Category Archives: Thinking About Teaching

Structuring for Choice—The Teacher’s Role

  UPDATE  January 18, 2016 Angela Watson has an excellent article about helping students become more effective at managing their own learning.  Hope you’ll take the time to check it out.  Her suggestions are always very direct, clear, and easy … Continue reading

Posted in Classroom Management, Instructional Planning, Learning, Project Based Learning, Student Choice, Thinking About Teaching | Tagged , , | Leave a comment

Objectives and Inquiry

I don’t think directed, structured instruction has to look as if it is directed and structured. I believe in inquiry-based learning, learning where a problem is put out there and children dissect, investigate, observe, manipulate, explore, construct, test, analyze, evaluate, … Continue reading

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Playful Learning with Classroom Museums

Classroom museums and research centers provide materials to set up classroom centers that allow students to study themes through exploration, manipulation, and inquiry, based on their curiosity and interests. Abstract concepts become more accessible by presenting them as concrete activities, objects, and … Continue reading

Posted in Instructional Planning, Integrated Instruction, Learning, Thematic Teaching, Thinking About Teaching | 3 Comments

Kids as Teachers

I am always amazed at how proficient children are when they are given half a chance. Recently I was working with a group of first graders of varying achievement levels in reading. While I was working with one small group, … Continue reading

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The Power of REAL

I learned about the power that REAL learning can have on motivating students during my Master’s Degree training and later experiences with my own students. I started my Master’s Degree in Special Education after I had been teaching elementary school … Continue reading

Posted in Classroom Publishing, Instructional Planning, Integrated Instruction, Language Arts, Learning, Native Americans, Project Based Learning, Real Life Projects, Social Studies Themes, Special Education, Thematic Teaching, Thinking About Teaching, Writing | Leave a comment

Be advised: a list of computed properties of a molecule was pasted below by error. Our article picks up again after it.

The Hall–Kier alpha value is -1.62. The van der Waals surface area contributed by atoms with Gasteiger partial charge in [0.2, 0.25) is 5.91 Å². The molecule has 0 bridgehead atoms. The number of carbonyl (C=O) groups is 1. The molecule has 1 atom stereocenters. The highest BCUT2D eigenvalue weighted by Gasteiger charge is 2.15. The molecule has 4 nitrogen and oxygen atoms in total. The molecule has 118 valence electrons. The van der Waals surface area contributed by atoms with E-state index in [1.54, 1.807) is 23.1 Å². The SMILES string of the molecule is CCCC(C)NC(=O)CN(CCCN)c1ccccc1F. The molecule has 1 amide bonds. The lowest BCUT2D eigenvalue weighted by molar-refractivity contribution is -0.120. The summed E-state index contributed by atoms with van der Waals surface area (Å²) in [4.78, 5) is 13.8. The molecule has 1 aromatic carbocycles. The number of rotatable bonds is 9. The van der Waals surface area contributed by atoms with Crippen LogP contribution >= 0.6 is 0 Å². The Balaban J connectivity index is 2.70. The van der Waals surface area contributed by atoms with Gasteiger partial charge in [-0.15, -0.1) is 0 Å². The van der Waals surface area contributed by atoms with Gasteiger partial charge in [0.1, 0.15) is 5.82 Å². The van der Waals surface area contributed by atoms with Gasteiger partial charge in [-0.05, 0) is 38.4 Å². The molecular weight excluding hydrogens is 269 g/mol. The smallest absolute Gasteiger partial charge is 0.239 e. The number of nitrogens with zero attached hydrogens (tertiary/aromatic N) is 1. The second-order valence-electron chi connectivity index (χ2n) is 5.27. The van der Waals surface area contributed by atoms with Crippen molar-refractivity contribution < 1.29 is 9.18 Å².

All About Me–Writing Lesson Plans

For the next few weeks I’m going to share some lessons which I’ve used with groups of students of widely varying ability and achievement levels. Since I teach thematically (no matter what grade or type of class I may be … Continue reading

Posted in Classroom Publishing, How To..., Integrated Instruction, Language Arts, Literacy Activities, Project Based Learning, Social Studies Themes, Special Education, Thematic Teaching, Thinking About Teaching, Workshop Style Teaching, Writing | 2 Comments

Inclusion: Language at the Center

Language is the center of learning. In fact, it’s at the center of all we do. It’s how we express our needs, and work together. It’s not a strange idea that language should be the core of classroom life. Language … Continue reading

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Syrian Mezon Almellehan & Pakistani Malala Yousafzai On Education, Not War

Originally posted on The Human Lens:
               These Muslim Feminist Girls Duo Say Pens, Not Bombs Malala Yousafzai, the youngest recipient of the Nobel peace prize and a champion of education rights for children,…

Posted in Amazing, Heroes, Thinking About Teaching | 3 Comments

Inclusion: Try a Workshop Style Approach

Workshop style teaching involves presenting a lesson to the whole group, releasing students to practice the lesson skills presented, working individually with students and small groups during the work period in order to learn more about what the students can … Continue reading

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Interdisciplinary Teaching Impossible in US?

I was really surprised to read on another teacher’s blog: “standards and testing have made interdisciplinary teaching almost impossible in the US.”   HUH? Interdisciplinary teaching just requires that all subjects be organized to correlate with and compliment each other. … Continue reading

Posted in Instructional Planning, Integrated Instruction, Learning, Thematic Teaching, Thinking About Teaching | 2 Comments